|Free car parking is offered in very|
many locations. In this case an
advertisement for a local shopping
centre. Workplace parking is free
and it's also free at at the hospital.
Many people seem to believe that the Dutch government supports cycling above other modes of transport. However, this is not really true either. Cycling is funded well compared with other nations, but roads for motor vehicles receive far more funding than do bicycle paths. What's more, some policies of the government could be seen to be aimed at reducing the use of bikes. Here are two of those:
Paying people to commute by car
The Dutch government actually allows employers to offer a tax free perk to those with a long commute by car, and many employers choose to offer this perk.
Helpfully, I don't even have to translate this because the Dutch government provides the relevant information in English on a website designed to help foreign companies:
If you own a company in the Netherlands, you can pay employees with a fixed place of work a predetermined travel allowance. You are not, however, required to do this. Often agreements have been made in the employment contract or in the collective labour agreement (CAO) about the allowances for travel expenses.
You can pay this kilometre allowance for both commuting and business trips. Allowances of € 0.19 or less per kilometre are free of tax and social security contributions. If an allowance exceeds € 0.19 per kilometre, the Dutch Tax and Customs Administration (Belastingdienst) will regard the excess as wages.
If your employee (partly) travels by public transport, you can choose. You reimburse no more than € 0.19 per kilometre free of tax or you reimburse the actual travelling expenses free of tax.
Nineteen cents per km travelled goes a long way to cover the actual cost of driving many motor vehicles, and for economical or older vehicles it is likely that the driver will make a profit on this. It can also be claimed by people who car pool, meaning that a total of 38 cents per km is paid for one car - definitely profitable.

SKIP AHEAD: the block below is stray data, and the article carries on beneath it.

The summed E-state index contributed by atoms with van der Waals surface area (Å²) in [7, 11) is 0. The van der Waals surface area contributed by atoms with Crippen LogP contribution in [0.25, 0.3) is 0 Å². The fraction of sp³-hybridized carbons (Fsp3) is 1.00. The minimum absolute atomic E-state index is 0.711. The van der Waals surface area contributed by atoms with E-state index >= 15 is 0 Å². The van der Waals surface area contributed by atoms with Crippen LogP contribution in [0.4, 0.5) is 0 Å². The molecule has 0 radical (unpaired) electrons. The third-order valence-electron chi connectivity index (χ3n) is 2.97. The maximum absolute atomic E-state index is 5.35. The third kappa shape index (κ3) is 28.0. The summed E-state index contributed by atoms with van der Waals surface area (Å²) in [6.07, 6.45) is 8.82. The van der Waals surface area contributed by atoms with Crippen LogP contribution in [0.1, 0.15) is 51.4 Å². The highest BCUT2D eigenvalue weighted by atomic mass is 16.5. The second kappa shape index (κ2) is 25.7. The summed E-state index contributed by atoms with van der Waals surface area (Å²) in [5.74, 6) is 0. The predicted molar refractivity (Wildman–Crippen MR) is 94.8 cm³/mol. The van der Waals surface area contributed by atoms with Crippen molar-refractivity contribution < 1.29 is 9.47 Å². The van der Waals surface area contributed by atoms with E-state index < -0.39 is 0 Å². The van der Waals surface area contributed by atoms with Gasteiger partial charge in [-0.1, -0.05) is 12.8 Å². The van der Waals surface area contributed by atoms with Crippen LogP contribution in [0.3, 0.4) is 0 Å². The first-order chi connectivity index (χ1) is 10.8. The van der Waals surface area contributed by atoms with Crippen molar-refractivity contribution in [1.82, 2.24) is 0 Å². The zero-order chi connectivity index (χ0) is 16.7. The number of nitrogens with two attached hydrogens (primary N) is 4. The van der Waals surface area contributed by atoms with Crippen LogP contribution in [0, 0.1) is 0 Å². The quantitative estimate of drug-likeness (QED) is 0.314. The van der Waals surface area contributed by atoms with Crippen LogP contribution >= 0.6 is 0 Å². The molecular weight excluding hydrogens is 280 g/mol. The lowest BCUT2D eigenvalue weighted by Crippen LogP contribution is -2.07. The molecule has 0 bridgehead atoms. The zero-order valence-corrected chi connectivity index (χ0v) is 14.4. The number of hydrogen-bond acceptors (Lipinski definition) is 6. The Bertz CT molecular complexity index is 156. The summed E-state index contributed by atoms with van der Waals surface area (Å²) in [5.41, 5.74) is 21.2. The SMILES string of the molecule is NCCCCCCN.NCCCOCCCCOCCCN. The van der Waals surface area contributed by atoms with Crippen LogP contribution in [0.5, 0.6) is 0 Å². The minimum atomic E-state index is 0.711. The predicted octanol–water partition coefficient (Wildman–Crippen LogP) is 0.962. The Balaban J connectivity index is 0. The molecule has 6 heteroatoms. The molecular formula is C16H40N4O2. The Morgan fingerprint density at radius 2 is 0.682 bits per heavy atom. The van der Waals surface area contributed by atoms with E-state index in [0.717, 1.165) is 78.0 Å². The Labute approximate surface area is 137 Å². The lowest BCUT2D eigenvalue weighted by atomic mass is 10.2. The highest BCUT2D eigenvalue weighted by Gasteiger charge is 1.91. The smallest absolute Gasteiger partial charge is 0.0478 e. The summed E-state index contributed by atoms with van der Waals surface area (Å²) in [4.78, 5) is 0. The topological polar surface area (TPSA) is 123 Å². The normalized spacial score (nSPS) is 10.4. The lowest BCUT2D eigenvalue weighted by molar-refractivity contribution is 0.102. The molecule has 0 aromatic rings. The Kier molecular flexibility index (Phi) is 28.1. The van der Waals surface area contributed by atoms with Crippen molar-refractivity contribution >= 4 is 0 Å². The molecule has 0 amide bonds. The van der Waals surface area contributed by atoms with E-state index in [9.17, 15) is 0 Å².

It is also possible to claim the allowance for cycling and this results in a tax free bonus as the cost of cycling is generally much lower than that of driving. I received this allowance for a 60 km per day commute. My commute earned €11 per day so in effect I was paid better than €6 per hour, tax free, to cycle. However, this option not open to most people as the minimum distance covered by the regulation is 10 km and for most people that's too far to commute by bike.
Encouraging students not to cycle
The leading cycling cities in almost all, if not all, countries are cities where large numbers of students live. I've discussed several times before how students and relatively recent graduates are uniquely placed to find cycling attractive as they're predominantly confident young adults, usually without children, with little spare cash and usually with short journeys to make. The Netherlands is no exception to this. The leading cycling city in the Netherlands, Groningen, is a student city. 50000 students live in a city of 190000 people and as a result of this influence Groningen residents have the youngest average age of any Dutch city.
|The "discouragement" doesn't seem to|
be working. Bikes outside one
university building in Groningen.
700 more indoors around the corner.
It's not actually a bad policy. Students must claim their free transport for use either during week time or at the weekend, but not both simultaneously. Our eldest daughter cycles to college within Groningen but uses her free public transport on the weekend in order to visit us or friends who live elsewhere in the country. Our neighbour's daughter who still lives at home uses her free transport to travel to college in the week (a 60 km round trip each day is more than most people would choose to do by bike) but she cycles to local friends at the weekend.